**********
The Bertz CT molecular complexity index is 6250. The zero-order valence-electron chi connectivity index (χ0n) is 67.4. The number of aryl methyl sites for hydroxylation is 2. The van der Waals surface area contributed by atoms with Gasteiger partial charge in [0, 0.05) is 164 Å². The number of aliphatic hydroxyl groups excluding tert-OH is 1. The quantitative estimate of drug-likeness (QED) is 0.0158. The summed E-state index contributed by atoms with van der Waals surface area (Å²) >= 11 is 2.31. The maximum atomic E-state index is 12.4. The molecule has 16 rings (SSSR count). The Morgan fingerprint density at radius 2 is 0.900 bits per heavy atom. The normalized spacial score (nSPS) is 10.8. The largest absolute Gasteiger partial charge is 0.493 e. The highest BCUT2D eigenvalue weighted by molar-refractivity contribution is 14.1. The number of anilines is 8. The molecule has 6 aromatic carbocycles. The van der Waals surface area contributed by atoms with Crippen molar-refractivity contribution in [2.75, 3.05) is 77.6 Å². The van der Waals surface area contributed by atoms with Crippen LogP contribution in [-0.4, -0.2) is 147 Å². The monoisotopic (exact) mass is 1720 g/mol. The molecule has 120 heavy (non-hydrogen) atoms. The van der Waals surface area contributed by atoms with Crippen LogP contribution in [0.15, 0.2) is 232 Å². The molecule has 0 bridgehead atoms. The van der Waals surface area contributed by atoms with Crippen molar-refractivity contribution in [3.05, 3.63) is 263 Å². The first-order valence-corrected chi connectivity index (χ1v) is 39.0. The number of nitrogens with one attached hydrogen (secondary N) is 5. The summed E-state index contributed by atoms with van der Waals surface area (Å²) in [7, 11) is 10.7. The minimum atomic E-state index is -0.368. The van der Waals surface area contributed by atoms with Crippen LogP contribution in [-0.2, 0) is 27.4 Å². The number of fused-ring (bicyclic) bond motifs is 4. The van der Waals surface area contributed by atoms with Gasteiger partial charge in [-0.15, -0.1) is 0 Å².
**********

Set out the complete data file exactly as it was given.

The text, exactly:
The Bertz CT molecular complexity index is 6250. The zero-order valence-electron chi connectivity index (χ0n) is 67.4. The number of aryl methyl sites for hydroxylation is 2. The van der Waals surface area contributed by atoms with Gasteiger partial charge in [0, 0.05) is 164 Å². The number of aliphatic hydroxyl groups excluding tert-OH is 1. The quantitative estimate of drug-likeness (QED) is 0.0158. The summed E-state index contributed by atoms with van der Waals surface area (Å²) >= 11 is 2.31. The maximum atomic E-state index is 12.4. The molecule has 16 rings (SSSR count). The Morgan fingerprint density at radius 2 is 0.900 bits per heavy atom. The normalized spacial score (nSPS) is 10.8. The largest absolute Gasteiger partial charge is 0.493 e. The highest BCUT2D eigenvalue weighted by molar-refractivity contribution is 14.1. The number of anilines is 8. The molecule has 6 aromatic carbocycles. The van der Waals surface area contributed by atoms with Crippen molar-refractivity contribution in [2.75, 3.05) is 77.6 Å². The van der Waals surface area contributed by atoms with Crippen LogP contribution in [-0.4, -0.2) is 147 Å². The monoisotopic (exact) mass is 1720 g/mol. The molecule has 120 heavy (non-hydrogen) atoms. The van der Waals surface area contributed by atoms with Crippen LogP contribution in [0.15, 0.2) is 232 Å². The molecule has 0 bridgehead atoms. The van der Waals surface area contributed by atoms with Crippen molar-refractivity contribution in [3.05, 3.63) is 263 Å². The first-order valence-corrected chi connectivity index (χ1v) is 39.0. The number of nitrogens with one attached hydrogen (secondary N) is 5. The summed E-state index contributed by atoms with van der Waals surface area (Å²) in [7, 11) is 10.7. The minimum atomic E-state index is -0.368. The van der Waals surface area contributed by atoms with Crippen LogP contribution in [-0.2, 0) is 27.4 Å². The number of fused-ring (bicyclic) bond motifs is 4. The van der Waals surface area contributed by atoms with Gasteiger partial charge in [-0.15, -0.1) is 0 Å².